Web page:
Every May there is a national programme of activities in museums, art galleries and heritage organisations called Museums at Night. Here at Tullie House we love to get involved and take the opportunity to try something different to attract those who wouldn’t ordinarily visit, and give those who do visit a new and exciting experience.
In 2013, Museums at Night fell during the changeover period in our large temporary exhibition space, and so ‘The Art Gallery Takeover’ was born. We transformed the space into a creative nightclub to show that the fun at Tullie House isn’t just for kids.
We had a great night and our most successful Museums at Night event up to that point. So when it came to thinking about Museums at Night 2014, the Art Gallery Takeover was an idea we wanted to run with once again. One problem … the weekend of events fell a couple of weeks too early and rather than being a huge empty space, the Art Gallery was home to our brilliant ‘Mechanical Circus’ exhibition.
Not to be put off by the presence of 5 circus tents, housing over 150 automata and historical science equipment, we worked with our exhibition partners, Museum Boerhaave and Cabaret Mechanical Circus to create activities and events which were mindful of the collections. Surrounded by cogs, gears and Victoriana there was only one way to go, and before we knew it ‘The Steampunk Circus’ was coming to Carlisle for one night only!
The Steampunk Circus spoke to a niche audience and was an ambitious idea, and like most museums, we do not have a huge budget for events. However, we as museums do have, creative, dedicated staff with the skills, knowledge and enthusiasm to create great events. So our family learning team manned craft tables heping people to ‘steampunk up’ their outfits.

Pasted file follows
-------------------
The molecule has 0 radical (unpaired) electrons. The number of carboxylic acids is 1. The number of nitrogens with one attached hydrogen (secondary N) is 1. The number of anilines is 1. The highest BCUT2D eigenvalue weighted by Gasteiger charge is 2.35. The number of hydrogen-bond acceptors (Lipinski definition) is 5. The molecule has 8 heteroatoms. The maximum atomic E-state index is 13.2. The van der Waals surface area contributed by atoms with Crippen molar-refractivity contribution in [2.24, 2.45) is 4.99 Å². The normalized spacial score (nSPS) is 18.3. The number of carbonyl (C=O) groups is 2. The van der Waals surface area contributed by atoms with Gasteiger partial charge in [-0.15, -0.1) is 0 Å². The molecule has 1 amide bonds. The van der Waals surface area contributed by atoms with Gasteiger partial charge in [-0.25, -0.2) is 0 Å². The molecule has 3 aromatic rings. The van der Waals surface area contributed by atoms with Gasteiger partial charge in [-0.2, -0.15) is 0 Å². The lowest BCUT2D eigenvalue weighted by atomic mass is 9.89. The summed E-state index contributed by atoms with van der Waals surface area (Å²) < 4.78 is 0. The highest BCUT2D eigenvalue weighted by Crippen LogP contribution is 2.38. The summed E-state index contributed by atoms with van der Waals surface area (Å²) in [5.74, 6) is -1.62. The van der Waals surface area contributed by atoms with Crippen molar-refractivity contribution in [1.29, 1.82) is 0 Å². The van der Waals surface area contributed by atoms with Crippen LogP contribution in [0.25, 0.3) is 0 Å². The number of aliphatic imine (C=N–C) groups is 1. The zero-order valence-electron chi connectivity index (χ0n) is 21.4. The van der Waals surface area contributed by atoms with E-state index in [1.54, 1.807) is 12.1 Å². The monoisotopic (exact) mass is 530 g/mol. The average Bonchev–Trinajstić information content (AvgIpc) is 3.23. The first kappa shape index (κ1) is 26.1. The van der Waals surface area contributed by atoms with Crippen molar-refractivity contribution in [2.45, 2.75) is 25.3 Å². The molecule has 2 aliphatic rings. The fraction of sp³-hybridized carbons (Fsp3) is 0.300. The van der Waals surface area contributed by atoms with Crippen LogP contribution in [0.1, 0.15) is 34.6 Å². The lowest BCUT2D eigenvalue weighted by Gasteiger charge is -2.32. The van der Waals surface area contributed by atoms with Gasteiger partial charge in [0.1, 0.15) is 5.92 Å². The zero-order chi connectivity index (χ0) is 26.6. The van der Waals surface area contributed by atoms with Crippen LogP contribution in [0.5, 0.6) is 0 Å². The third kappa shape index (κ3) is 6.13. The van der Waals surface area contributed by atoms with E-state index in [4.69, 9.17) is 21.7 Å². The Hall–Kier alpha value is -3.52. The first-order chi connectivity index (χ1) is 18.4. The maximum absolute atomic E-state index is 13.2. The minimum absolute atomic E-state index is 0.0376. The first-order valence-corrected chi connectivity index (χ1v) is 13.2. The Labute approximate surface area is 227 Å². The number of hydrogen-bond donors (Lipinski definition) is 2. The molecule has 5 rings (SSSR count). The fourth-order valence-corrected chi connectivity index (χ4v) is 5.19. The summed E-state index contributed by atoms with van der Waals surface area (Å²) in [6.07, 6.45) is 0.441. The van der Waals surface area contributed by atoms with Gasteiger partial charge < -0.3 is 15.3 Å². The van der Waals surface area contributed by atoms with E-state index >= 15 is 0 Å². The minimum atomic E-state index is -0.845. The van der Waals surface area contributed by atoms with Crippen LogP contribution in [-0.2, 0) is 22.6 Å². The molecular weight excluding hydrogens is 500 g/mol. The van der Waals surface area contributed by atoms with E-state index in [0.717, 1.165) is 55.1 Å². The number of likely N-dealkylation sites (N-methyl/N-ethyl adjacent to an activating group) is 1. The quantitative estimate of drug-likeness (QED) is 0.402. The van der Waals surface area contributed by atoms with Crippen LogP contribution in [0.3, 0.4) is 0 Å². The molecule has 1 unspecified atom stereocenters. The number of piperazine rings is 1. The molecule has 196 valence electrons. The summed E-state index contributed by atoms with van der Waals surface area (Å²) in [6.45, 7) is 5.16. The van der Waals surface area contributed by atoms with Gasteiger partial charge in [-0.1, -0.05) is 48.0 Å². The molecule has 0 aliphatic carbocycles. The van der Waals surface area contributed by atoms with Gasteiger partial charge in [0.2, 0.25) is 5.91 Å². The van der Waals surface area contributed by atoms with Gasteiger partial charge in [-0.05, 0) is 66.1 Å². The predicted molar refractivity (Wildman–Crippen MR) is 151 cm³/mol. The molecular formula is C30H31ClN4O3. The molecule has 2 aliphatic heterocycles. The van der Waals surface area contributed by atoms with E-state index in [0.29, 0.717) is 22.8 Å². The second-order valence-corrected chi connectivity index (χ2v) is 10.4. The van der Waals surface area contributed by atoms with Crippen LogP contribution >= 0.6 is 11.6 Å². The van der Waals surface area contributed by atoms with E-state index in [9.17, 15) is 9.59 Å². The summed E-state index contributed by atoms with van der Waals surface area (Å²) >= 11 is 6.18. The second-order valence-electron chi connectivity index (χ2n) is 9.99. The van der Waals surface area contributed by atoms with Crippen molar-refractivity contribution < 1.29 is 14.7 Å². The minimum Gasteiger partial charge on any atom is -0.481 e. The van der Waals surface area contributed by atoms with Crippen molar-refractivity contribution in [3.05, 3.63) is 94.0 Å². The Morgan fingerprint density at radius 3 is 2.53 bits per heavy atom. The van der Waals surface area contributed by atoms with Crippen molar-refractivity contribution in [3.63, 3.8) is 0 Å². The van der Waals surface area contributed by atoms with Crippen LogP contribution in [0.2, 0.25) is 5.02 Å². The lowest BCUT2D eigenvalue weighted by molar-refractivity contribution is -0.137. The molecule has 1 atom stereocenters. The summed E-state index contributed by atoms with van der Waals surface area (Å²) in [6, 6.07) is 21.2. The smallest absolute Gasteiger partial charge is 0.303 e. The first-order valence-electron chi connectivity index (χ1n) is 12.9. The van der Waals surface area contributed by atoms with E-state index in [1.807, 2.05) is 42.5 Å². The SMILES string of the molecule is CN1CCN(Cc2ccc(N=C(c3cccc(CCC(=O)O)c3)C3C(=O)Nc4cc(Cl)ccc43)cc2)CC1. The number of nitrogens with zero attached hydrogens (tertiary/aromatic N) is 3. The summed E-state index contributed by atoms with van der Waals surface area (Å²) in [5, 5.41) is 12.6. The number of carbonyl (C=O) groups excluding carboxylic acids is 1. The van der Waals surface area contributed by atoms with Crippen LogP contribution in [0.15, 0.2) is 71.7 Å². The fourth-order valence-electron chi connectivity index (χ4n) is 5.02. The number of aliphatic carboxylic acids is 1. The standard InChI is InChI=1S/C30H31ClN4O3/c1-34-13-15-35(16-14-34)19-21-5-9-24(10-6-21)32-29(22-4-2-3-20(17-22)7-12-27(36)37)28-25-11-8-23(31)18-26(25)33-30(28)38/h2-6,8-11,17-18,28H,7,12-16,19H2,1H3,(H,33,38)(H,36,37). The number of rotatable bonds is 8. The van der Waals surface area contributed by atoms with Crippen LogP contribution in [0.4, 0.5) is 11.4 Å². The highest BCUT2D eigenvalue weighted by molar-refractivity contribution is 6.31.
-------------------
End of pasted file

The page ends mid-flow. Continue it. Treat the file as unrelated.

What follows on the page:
Our Visitor Services Manager and Family Learning Officer teamed up to act as our Tiffin and Kettle Masters and oversee the tense and thrilling sport of Teaduelling!
Our Secondary Learning Officer teamed up with one of our freelance practitioners to deliver a lesson in Fancy Dress Life Drawing, which had been so popular in 2013, this time with a Steampunk Twist. They encouraged people to dress up and strike a pose, or for those less fond of the limelight try their hand at drawing – with some brilliant results!
There were so many other people involved who helped to make the night really special, not least our friends at Warwick Tower for bringing by some of their amazing stock, DJ Oldboy for providing the soundtrack, Astral Circus for entertaining and astounding and Chris Cook, our magician for the night.
A great night was had by all – starting to look forward to the next one all ready!
Keep an eye out at for events coming up here at Tullie and other museums and heritage venues on the weekend of the 14-16 May 2015!
Mark Gibbs our Secondary Learning Officer gives us an update on one of his projects with local Secondary schools.
“This week one of the things I’ve been getting ready for is an Arts Award workshop for 15 year 7s from William Howard School. I’m really looking forward to it, particularly as it coincides with some of my own artistic interests. The workshop combines a number of subjects that are particularly current; the First World War commemorations, our visiting War Games exhibition from the V&A Museum of Childhood, and the upcoming ARTIST ROOMS: Anselm Kiefer exhibition [7th February- 7th June].
On Friday 5 December I lead an art workshop called ‘Dazzle – When painting went to war.’ It is a workshop which seeks to mix art and military history, followed by a visit to War Games.
With U-Boats around, how do you camouflage a huge ship, especially when the pesky sky keeps changing colour? One minute its grey then a bit of blue- you could splash a bit of everything on and hope for the best, or choose an average. Thing is, even if you are lucky with your colour choice, First World War ships were powered by coal, so there’s a huge smoke plume acting as a signpost for every periscope around.
Artist Norman Wilkinson, inspired by bird plumage came up with Dazzle camouflage- you don’t try and hide the ship, you try and to make it difficult to tell how far away it is, and even, which direction it’s steaming in. So this is why ships appeared in zebra-like, migraine inducing stripes as so;